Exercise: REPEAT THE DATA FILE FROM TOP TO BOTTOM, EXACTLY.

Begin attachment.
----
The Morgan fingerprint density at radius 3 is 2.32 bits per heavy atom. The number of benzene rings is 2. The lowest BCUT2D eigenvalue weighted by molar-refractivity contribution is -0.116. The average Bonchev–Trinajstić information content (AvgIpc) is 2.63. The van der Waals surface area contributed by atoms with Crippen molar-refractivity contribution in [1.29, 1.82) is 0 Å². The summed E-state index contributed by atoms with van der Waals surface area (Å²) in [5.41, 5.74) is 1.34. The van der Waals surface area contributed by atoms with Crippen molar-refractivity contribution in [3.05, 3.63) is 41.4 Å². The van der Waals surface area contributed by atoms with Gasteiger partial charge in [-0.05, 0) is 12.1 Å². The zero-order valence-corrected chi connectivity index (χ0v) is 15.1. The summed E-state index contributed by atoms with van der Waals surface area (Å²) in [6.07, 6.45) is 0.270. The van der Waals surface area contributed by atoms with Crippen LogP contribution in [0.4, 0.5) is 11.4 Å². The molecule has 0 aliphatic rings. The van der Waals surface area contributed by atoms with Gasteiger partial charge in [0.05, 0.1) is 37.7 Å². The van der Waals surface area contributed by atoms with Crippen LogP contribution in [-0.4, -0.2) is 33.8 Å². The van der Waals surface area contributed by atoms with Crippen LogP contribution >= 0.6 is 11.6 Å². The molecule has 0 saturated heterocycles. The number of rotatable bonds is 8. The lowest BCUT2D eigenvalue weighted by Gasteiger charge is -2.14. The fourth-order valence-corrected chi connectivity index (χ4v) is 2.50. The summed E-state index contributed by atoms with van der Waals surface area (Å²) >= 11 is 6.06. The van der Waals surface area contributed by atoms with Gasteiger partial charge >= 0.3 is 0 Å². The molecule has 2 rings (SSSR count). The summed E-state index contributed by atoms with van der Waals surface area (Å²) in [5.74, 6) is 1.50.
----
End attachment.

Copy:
The Morgan fingerprint density at radius 3 is 2.32 bits per heavy atom. The number of benzene rings is 2. The lowest BCUT2D eigenvalue weighted by molar-refractivity contribution is -0.116. The average Bonchev–Trinajstić information content (AvgIpc) is 2.63. The van der Waals surface area contributed by atoms with Crippen molar-refractivity contribution in [1.29, 1.82) is 0 Å². The summed E-state index contributed by atoms with van der Waals surface area (Å²) in [5.41, 5.74) is 1.34. The van der Waals surface area contributed by atoms with Crippen molar-refractivity contribution in [3.05, 3.63) is 41.4 Å². The van der Waals surface area contributed by atoms with Gasteiger partial charge in [-0.05, 0) is 12.1 Å². The zero-order valence-corrected chi connectivity index (χ0v) is 15.1. The summed E-state index contributed by atoms with van der Waals surface area (Å²) in [6.07, 6.45) is 0.270. The van der Waals surface area contributed by atoms with Crippen LogP contribution in [0.4, 0.5) is 11.4 Å². The molecule has 0 aliphatic rings. The van der Waals surface area contributed by atoms with Gasteiger partial charge in [0.05, 0.1) is 37.7 Å². The van der Waals surface area contributed by atoms with Crippen LogP contribution in [-0.4, -0.2) is 33.8 Å². The van der Waals surface area contributed by atoms with Crippen LogP contribution >= 0.6 is 11.6 Å². The molecule has 0 saturated heterocycles. The number of rotatable bonds is 8. The lowest BCUT2D eigenvalue weighted by Gasteiger charge is -2.14. The fourth-order valence-corrected chi connectivity index (χ4v) is 2.50. The summed E-state index contributed by atoms with van der Waals surface area (Å²) >= 11 is 6.06. The van der Waals surface area contributed by atoms with Gasteiger partial charge >= 0.3 is 0 Å². The molecule has 2 rings (SSSR count). The summed E-state index contributed by atoms with van der Waals surface area (Å²) in [5.74, 6) is 1.50.